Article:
Update: Thanks for the help -- working circuit below!

I am trying to turn on a 110V AC array of LEDs with a small 5V relay with some explosive results!! :-)

I am not doing something right as I have successfully blown-up two of my relays...

Relay: HK4100F-DC5V-SHG

Spec Sheet: https://img.ozdisan.com/ETicaret_Dosya/445413_4369639.pdf

The Relay

There are 6 pins, the middle two pins are the coil. When I apply 5V DC I can hear it clicking which I think is expected operation.

I attach the load (array of LEDs) on the left of the photo.

I attach 110V AC from a wall socket on the right side.

Case 1:

  • a) No voltage to Coil.
  • b) Load and Power Source attached
  • c) Result is the LEDs are quite dim.
  • When I applied DC to coil the LEDs went out.

I'm not exactly sure why my relays exploded on subsequent attempts. Could it be that I reversed wires on the load, or power source? Should this even make a difference with AC?

Hoping this makes sense!

relay pinout from datasheet

Update: Working circuit below: enter image description here

  • 1
    \$\begingroup\$ your post implies that you are trying to achieve explosive results. ... please change the wording. ... your drawing makes no sense ... what are the three grounds? ... please draw a detailed schematic, including the relay coil and relay contacts \$\endgroup\$
    – jsotola
    Commented Feb 3, 2018 at 2:05
  • \$\begingroup\$ Your 5V is connected to one side of the mains? Respectfully, you should stop before you hurt someone. \$\endgroup\$ Commented Feb 3, 2018 at 2:11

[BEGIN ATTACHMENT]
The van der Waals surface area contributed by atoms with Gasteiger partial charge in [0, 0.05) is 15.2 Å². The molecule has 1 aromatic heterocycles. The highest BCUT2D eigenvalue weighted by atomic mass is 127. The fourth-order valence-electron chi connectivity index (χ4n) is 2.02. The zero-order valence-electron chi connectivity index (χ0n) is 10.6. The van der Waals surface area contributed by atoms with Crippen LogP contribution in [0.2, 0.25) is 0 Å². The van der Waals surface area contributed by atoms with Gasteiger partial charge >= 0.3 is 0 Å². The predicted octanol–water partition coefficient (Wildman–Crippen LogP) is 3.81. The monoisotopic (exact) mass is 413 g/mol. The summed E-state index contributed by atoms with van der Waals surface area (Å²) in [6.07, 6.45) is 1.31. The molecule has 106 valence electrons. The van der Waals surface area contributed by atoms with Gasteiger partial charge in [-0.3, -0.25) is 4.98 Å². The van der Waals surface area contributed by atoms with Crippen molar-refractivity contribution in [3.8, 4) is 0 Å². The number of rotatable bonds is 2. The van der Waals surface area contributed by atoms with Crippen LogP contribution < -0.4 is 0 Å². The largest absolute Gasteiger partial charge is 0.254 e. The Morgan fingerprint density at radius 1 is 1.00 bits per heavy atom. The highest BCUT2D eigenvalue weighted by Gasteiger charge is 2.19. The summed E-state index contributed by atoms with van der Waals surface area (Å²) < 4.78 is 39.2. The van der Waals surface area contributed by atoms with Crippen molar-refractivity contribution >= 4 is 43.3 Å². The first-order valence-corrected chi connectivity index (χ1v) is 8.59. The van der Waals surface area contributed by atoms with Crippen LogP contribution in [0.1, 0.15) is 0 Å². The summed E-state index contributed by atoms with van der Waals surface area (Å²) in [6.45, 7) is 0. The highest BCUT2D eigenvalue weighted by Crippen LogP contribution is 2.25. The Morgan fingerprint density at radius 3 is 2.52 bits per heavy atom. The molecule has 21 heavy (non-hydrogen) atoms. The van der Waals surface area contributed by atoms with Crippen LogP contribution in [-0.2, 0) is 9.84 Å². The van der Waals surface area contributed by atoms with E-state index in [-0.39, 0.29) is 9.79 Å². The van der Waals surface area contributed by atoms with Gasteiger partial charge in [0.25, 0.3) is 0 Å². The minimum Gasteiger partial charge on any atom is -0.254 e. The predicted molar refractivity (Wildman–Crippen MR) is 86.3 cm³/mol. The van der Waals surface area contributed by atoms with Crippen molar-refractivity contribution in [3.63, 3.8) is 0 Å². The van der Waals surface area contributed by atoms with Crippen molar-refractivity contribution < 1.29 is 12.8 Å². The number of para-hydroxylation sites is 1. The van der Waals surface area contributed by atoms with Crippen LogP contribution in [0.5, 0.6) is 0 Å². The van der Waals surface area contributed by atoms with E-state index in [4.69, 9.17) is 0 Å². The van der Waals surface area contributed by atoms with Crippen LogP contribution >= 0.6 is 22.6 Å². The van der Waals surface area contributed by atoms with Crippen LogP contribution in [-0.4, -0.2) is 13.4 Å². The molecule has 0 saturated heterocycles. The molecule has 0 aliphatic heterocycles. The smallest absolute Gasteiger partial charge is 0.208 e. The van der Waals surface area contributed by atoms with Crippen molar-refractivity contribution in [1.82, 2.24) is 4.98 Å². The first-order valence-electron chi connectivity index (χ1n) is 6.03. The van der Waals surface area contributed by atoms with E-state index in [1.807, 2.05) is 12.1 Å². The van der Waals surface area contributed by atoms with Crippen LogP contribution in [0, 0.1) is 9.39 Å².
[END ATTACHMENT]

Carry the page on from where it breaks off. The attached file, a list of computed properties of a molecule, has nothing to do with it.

• \$\begingroup\$ I just peeked into this one. I think you want to try something more like this: Activate LED PS via 5 V relay. \$\endgroup\$
    – jonk
    Commented Feb 3, 2018 at 3:34

2 Answers 2


As I read the datasheet, the two terminals on the left are connected together, and aare the common terminal (moving contact) of a single-pole, double throw switch. The top right is the Normally Open (NO) contact - with the relay not energized, it is not connected to anything. The bottom right terminal is the Normally Closed (NC) contact. With the relay not energized it is connected to the two left terminals.

When you energize the relay, the top right terminal will be connected to the two left terminals, and the bottom right terminal will have no connection.

Given that description, your drawing doesn't make sense - you seem to be applying 110 VAC between the NO and NC terminals.

  • \$\begingroup\$ That's exactly what I must have been doing -- explosive results. I'm still a bit lost. Your explanation of the relationship between the moving contact and NO, NC makes sense. But, now I am failing to see how it is possible to create an AC current if you can attach only one of the NO, NC? \$\endgroup\$
    – MangoHeat
    Commented Feb 3, 2018 at 1:58
  • \$\begingroup\$ You pass the AC Neutral directly from source to load, unswitched, and just switch the AC Hot/Line/Live wire. The AC Hot wire would be connected to the relay NO contact, and the relay Common connected to the load Hot terminal. \$\endgroup\$ Commented Feb 3, 2018 at 7:18
  • \$\begingroup\$ Success! I think the top right is NC and the bottom is NO. When I attach the live wire from the power source to the bottom right pin, the live wire from load on a left pin, and apply a voltage across the coil, my LEDs turn on. That makes me think bottom right is normally open, until voltage crosses the coil, and creates a closed connection. This is just naming convention now -- I understand the proper function. Thanks so much for your help Peter! \$\endgroup\$
    – MangoHeat
    Commented Feb 3, 2018 at 22:36

An AC relay coil is designed for a certain impedance at 50 or 60 HZ. Its DC resistance is much lower so it will act like a heater and burn up.

There is also a possibility that in the OFF state you are shorting out your AC power source and that will burn out the relay contacts every time. Double-check before you make a wreck!


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